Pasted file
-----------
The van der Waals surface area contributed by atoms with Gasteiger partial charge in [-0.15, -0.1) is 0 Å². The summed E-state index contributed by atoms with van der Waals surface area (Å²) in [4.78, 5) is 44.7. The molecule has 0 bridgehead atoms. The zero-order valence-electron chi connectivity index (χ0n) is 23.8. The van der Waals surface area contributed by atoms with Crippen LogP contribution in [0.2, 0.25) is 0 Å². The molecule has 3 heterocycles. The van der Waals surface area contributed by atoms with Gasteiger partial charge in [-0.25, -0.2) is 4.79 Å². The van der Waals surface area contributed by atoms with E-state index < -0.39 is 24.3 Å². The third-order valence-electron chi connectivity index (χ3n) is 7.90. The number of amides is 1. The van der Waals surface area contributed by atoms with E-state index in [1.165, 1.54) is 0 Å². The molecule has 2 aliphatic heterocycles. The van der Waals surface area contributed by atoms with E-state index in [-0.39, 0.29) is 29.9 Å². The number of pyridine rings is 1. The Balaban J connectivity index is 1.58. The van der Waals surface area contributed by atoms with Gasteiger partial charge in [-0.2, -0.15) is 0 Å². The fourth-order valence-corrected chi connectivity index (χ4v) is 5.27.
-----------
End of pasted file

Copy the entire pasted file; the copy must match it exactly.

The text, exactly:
The van der Waals surface area contributed by atoms with Gasteiger partial charge in [-0.15, -0.1) is 0 Å². The summed E-state index contributed by atoms with van der Waals surface area (Å²) in [4.78, 5) is 44.7. The molecule has 0 bridgehead atoms. The zero-order valence-electron chi connectivity index (χ0n) is 23.8. The van der Waals surface area contributed by atoms with Crippen LogP contribution in [0.2, 0.25) is 0 Å². The molecule has 3 heterocycles. The van der Waals surface area contributed by atoms with Gasteiger partial charge in [-0.25, -0.2) is 4.79 Å². The van der Waals surface area contributed by atoms with E-state index < -0.39 is 24.3 Å². The third-order valence-electron chi connectivity index (χ3n) is 7.90. The number of amides is 1. The van der Waals surface area contributed by atoms with E-state index in [1.165, 1.54) is 0 Å². The molecule has 2 aliphatic heterocycles. The van der Waals surface area contributed by atoms with E-state index in [-0.39, 0.29) is 29.9 Å². The number of pyridine rings is 1. The Balaban J connectivity index is 1.58. The van der Waals surface area contributed by atoms with Gasteiger partial charge in [-0.2, -0.15) is 0 Å². The fourth-order valence-corrected chi connectivity index (χ4v) is 5.27.